Miss Bessie was in born in a poor family 1895 at Athens. She was an informed and a dedicated teacher; a blessing to the children and a nation’s asset. Since there were no public schools for blacks, she joined Trinity School, a private school for blacks and later Normal School 2, where she learnt a lot especially the importance of education who were fighting slavery. In the classroom, she was a towering presence, about five feet tall weighing about 110 pounds and a strict disciplinarian. In Bernard School, she taught me English, History and civics.
Moreover, she was the only teacher who made me read “Beowful and Think” though for few days. During her 44-year teaching career, she taught many black youngster, including thereof my family members, who were economically deprived. She also emphasized on extra-curricular activities which were vital to the development of youngsters (Rowan, 1985). Despite my classmates’ mockery towards me, she used to console me not to fret of what I did not have but utilize my brains. She aided the Negros access books from the white library through her wits.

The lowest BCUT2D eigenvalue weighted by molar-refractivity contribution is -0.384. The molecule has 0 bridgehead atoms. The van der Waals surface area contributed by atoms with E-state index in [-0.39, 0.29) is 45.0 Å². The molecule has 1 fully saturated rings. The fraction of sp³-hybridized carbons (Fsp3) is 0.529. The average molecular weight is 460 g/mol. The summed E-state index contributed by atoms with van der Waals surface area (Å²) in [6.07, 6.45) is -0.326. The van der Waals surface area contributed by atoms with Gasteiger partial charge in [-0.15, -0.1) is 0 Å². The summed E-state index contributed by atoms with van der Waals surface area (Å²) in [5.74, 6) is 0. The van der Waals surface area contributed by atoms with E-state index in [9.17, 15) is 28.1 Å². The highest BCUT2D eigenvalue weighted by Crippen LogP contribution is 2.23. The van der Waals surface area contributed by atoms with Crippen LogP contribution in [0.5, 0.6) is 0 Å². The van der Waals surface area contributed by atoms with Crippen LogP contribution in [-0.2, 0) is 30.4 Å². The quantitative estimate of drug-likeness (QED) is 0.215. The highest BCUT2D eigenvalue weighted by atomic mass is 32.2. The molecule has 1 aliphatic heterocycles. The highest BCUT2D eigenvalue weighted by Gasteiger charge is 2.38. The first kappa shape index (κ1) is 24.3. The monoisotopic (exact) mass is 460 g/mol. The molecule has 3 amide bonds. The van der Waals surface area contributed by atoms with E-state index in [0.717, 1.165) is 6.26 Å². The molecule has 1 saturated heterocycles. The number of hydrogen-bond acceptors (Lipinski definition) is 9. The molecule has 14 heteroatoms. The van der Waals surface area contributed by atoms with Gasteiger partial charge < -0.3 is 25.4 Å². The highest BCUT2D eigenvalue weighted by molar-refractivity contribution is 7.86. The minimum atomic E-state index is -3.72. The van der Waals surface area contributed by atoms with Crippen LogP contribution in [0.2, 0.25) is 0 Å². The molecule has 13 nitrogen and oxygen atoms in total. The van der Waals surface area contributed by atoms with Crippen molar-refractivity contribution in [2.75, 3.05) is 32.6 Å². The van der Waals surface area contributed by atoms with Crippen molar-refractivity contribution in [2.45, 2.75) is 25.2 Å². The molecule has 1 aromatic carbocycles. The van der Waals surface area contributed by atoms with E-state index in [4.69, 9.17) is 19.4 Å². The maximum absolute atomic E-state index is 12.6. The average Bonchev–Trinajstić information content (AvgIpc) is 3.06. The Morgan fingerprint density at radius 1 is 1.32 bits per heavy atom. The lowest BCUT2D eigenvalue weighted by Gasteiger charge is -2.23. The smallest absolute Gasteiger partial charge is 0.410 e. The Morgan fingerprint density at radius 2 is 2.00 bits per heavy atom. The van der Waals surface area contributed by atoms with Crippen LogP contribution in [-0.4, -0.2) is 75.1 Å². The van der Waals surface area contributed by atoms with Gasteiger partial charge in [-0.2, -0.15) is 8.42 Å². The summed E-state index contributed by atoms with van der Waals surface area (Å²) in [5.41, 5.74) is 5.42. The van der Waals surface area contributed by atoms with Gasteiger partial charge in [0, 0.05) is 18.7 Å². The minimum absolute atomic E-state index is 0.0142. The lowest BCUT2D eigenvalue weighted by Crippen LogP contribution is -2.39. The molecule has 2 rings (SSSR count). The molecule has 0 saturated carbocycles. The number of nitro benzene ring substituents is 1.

The challenge she used to pose to me was that if I stop reading, I will not write and even dream. Through her inspiration, I managed to write a column in the Nashville Tennessean which she congratulated me for. She helped me feel a sense of equality. Though she died in her eighties, she influenced many generations with some of her student becoming doctors, dentists and school professors.
Rowan, C. T. (1985). Unforgettable Miss Bessie. Retrieved August 6, 2010, from <http://ritter. tea. state. tx. us/student. assessment/resources/online/2006/grade11/ela/text/passage2. txt>
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